We drink to dull the throb of an abscessed tooth.
To stop our hands from shaking.
Because it’s happy hour.
We drink without even having to think about it,
Because it feels good
feels like regaining it.
We drink to see the sky shift above us and
feel the earth wheel beneath our feet.
We drink our youth until it’s dry and then
we drink to all the ends.
Our wins and losses—
they taste the same.
To you who would judge us, and you who would join us
and you who have already gone.
mummified me in cotton batten,
I leave softer footprints
The bloodhounds quiet,
curl up at my feet
I feel blackness
peel off the walls
And I am grateful
I stop fantasizing
running into traffic,
a swaying brown knot
My fingers begin to quake
lifting a glass—a betrayal of tremors—
a growing self-consciousness
A fear of being exposed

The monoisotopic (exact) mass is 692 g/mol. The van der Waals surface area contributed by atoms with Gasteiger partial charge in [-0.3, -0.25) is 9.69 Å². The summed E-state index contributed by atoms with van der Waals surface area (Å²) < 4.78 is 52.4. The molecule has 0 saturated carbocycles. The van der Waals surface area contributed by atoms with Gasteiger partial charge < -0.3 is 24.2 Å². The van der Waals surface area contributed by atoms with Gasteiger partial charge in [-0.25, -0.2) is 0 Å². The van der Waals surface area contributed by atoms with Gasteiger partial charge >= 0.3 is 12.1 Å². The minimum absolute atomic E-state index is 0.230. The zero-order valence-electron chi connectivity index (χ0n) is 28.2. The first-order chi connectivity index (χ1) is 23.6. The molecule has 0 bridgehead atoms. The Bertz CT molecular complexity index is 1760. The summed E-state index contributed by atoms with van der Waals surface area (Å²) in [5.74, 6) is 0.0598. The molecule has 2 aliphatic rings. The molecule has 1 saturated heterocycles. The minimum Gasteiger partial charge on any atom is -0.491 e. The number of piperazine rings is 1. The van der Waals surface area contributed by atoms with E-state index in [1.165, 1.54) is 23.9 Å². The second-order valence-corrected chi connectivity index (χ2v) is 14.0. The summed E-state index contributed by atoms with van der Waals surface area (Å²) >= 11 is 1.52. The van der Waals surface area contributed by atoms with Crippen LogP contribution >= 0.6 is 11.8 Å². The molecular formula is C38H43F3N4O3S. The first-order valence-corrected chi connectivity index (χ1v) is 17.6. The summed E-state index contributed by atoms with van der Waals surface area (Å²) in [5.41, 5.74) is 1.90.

I wait until I have the all clear
to surreptitiously sip
But lithium salt made me water-thirsty,
a notoriously unquenchable thirst
I learn a game of misdirection:
Look please, look at anything
except the polar bear woman
encased in ice
with trembling hands
Four poems for certain half-siblings
Stylized: an American
metaphor. This Ottawa Valley lyric. Montana sunrise; where the sun
no longer rests.
This gathering of halves: three states, two cities
in a single province. Point
of light. What else
may he have wrought.
Inherited: these long, impossible eyebrows.
How the two elder trim, two
younger, less. At the center, I allow
If this is but half, one might ask:
~ for all my roommates
we roommate and switch door propped open by a woven handbag door propped open by a mirror by reservoir water cutting itself through our names
we dandelion ideas of home blow on the edges
worry-chatter on the porch we flip our bodies on all sides in sun we roommate and forget ourselves for a while
a man arrested near our windows one summer so close we hear his feet outside on grass so close
we build bikes shake winter through our hair a snowball fight that runs through the back door of time rattling laughter
we roommate and grief which is never not missing someone, it is living and missing at the same time